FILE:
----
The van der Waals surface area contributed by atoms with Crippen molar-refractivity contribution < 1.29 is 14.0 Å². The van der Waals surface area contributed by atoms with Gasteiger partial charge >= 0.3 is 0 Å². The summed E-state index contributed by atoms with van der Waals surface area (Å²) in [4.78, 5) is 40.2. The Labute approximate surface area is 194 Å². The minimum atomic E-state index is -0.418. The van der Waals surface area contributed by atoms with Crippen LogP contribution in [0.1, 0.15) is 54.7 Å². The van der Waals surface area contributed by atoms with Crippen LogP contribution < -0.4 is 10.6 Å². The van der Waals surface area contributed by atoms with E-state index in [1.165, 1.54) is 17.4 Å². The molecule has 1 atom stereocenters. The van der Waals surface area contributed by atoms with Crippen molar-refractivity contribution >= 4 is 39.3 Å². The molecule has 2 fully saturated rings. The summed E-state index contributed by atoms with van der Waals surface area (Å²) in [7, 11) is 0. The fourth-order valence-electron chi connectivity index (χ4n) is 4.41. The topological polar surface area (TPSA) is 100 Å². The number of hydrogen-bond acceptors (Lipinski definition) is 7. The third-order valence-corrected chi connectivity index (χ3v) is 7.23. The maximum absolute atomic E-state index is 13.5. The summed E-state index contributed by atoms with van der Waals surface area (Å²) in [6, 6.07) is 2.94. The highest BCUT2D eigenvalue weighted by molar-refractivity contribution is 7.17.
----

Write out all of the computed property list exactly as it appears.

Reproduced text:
The van der Waals surface area contributed by atoms with Crippen molar-refractivity contribution < 1.29 is 14.0 Å². The van der Waals surface area contributed by atoms with Gasteiger partial charge >= 0.3 is 0 Å². The summed E-state index contributed by atoms with van der Waals surface area (Å²) in [4.78, 5) is 40.2. The Labute approximate surface area is 194 Å². The minimum atomic E-state index is -0.418. The van der Waals surface area contributed by atoms with Crippen LogP contribution in [0.1, 0.15) is 54.7 Å². The van der Waals surface area contributed by atoms with Crippen LogP contribution < -0.4 is 10.6 Å². The van der Waals surface area contributed by atoms with E-state index in [1.165, 1.54) is 17.4 Å². The molecule has 1 atom stereocenters. The van der Waals surface area contributed by atoms with Crippen molar-refractivity contribution >= 4 is 39.3 Å². The molecule has 2 fully saturated rings. The summed E-state index contributed by atoms with van der Waals surface area (Å²) in [7, 11) is 0. The fourth-order valence-electron chi connectivity index (χ4n) is 4.41. The topological polar surface area (TPSA) is 100 Å². The number of hydrogen-bond acceptors (Lipinski definition) is 7. The third-order valence-corrected chi connectivity index (χ3v) is 7.23. The maximum absolute atomic E-state index is 13.5. The summed E-state index contributed by atoms with van der Waals surface area (Å²) in [6, 6.07) is 2.94. The highest BCUT2D eigenvalue weighted by molar-refractivity contribution is 7.17.